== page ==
BertInTexas's Avatar
    Join Date
    May 2005
    Central Texas
    Nice job so far! Make sure you post some pics of the end result as well.Good luck with your project.Bert

  3. #3
    I like it! Good Job!

  4. #4
    WATER WOODY's Avatar
    Join Date
    Aug 2005
    Minden, Nevada, United States
    Fantastic!!!!!!!!!!!! Were do you install the pump/pumps .

  5. #5
    oldmanraider's Avatar
    Join Date
    Sep 2006
    The next picture shows some of the plumbing. I used 2” schedule 40 pipe for all the waterlines. The corners were all done with two 45’s instead of a single 90 to help flow efficiency.

    The next picture shows starting to put up the tiles. We went to a tile shop to look for pool tiles. The ones they had were selling for eleven dollars a foot. I saw on the sample board they had that the supplier was here in Atlanta. After we left the shop we went to the supplier and explained that we were doing our own work and they said they could sell it to us at contractor price 2.50 a foot.

    Next picture tile is finished and grouted. I used an epoxy grout because it is waterproof and will not stain or mildew. Same deal as with the tile, found a supplier that would sell it to me for contractor price 90 dollars for 2.5 gallons instead of 500 dollars. Epoxy grout is a big pain to work with. As per the instructions the grout was suppose to have at least two hours of working time. The grout started to harden after twenty minutes. I had spread it on the steps and one wall in that time and had to get the grout cleaned of the tiles asap. This stuff is like road tar and will not rinse of a sponge. After ten sponges a box of rags and all the elbow grease I had the tiles were as clean as I could get them. Had to go get another 2.5 gallons of grout but this time I used a scale to measure both parts out and mix up very small batches instead of the whole kit. That worked but this stuff is still a pain to work with.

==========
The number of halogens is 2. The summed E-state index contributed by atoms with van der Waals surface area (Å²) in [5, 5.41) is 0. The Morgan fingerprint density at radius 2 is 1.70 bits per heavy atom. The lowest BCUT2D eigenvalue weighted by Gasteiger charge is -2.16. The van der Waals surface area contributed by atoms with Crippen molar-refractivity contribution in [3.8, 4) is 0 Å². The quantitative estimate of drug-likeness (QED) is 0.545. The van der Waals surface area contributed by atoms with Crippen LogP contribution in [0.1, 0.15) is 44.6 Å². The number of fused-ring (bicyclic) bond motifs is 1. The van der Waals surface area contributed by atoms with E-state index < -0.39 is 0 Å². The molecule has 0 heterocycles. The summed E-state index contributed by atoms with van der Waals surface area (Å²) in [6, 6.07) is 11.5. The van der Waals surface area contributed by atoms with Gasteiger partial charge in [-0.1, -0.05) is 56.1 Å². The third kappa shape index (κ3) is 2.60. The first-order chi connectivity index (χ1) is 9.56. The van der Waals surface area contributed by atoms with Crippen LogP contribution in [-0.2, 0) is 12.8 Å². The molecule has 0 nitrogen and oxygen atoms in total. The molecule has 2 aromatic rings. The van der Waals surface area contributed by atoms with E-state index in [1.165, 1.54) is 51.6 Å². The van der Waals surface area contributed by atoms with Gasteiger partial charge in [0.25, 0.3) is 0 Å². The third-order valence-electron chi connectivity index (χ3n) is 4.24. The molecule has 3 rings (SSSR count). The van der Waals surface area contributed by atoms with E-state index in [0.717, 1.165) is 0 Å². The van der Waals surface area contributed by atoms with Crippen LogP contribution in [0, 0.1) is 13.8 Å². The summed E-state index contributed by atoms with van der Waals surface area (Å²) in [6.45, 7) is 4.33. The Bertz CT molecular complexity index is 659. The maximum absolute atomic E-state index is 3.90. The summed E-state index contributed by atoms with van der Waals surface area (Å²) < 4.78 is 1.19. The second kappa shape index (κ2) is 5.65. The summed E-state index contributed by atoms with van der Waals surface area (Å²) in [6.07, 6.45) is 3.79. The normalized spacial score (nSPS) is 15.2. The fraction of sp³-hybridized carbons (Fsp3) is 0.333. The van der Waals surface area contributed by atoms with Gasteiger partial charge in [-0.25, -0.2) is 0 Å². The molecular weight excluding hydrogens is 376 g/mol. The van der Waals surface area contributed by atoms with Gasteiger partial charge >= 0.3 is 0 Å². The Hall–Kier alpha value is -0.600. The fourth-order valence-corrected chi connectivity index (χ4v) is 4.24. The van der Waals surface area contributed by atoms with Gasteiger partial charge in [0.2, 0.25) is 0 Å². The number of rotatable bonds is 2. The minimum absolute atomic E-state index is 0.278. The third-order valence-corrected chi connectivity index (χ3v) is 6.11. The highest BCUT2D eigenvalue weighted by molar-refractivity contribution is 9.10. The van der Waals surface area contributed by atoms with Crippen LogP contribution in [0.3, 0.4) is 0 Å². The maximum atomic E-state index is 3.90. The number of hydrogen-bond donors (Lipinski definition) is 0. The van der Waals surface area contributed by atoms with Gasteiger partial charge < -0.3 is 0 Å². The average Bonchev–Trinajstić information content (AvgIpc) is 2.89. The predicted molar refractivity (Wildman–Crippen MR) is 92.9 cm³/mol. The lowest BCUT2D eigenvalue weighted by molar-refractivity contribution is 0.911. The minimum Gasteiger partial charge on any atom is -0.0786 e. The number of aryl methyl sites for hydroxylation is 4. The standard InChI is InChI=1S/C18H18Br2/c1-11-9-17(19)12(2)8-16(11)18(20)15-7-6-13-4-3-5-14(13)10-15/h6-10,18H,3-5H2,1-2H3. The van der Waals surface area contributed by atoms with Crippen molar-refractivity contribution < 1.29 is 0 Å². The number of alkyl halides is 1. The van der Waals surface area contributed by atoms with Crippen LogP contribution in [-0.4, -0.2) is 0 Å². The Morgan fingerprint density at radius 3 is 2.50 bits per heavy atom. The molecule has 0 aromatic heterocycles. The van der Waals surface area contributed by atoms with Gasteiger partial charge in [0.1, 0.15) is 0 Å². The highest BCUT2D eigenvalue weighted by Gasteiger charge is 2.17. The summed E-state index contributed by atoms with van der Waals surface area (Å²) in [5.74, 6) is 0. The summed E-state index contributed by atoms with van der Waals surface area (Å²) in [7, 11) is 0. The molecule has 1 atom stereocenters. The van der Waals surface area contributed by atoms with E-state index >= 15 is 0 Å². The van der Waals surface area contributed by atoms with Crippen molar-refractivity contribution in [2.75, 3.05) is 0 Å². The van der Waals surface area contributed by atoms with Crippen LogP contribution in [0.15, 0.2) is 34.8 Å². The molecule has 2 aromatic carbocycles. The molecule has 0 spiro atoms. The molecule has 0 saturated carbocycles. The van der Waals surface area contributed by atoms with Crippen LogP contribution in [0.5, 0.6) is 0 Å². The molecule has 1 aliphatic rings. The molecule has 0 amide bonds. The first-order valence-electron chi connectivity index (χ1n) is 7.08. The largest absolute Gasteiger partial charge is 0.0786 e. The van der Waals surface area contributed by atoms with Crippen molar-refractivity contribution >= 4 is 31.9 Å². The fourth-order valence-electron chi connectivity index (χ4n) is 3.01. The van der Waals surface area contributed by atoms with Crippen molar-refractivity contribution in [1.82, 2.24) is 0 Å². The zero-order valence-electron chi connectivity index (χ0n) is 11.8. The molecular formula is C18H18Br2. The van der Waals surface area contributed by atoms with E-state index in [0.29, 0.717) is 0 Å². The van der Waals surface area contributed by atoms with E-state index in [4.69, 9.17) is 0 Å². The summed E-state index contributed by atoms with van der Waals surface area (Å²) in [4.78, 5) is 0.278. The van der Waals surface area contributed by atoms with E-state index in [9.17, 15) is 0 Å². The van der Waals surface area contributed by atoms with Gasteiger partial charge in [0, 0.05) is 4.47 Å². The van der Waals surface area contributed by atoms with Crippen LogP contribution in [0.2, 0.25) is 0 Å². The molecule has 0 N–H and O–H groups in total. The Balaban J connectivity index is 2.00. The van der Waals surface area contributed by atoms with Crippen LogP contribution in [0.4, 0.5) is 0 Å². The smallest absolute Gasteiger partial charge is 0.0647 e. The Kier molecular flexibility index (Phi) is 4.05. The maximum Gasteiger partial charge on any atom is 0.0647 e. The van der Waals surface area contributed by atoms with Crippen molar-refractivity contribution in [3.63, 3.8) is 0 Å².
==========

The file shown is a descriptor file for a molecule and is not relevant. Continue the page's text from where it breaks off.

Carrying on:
Waters in and it works.

    Now time to work on the deck...

    More to come
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  6. #6
    Moderator OsideBill's Avatar
    Join Date
    Mar 2006
    United States
    Wow Awesome Job

  7. #7
    mjammer's Avatar
    Join Date
    Nov 2005
    Ft. Wayne, IN
    So when you stopping by to build one at my place. Looks great.

  8. #8
    I'm kind of a big deal SeanCucf's Avatar
    Join Date
    Jul 2006
    Oldsmar, FL

    Thumbs up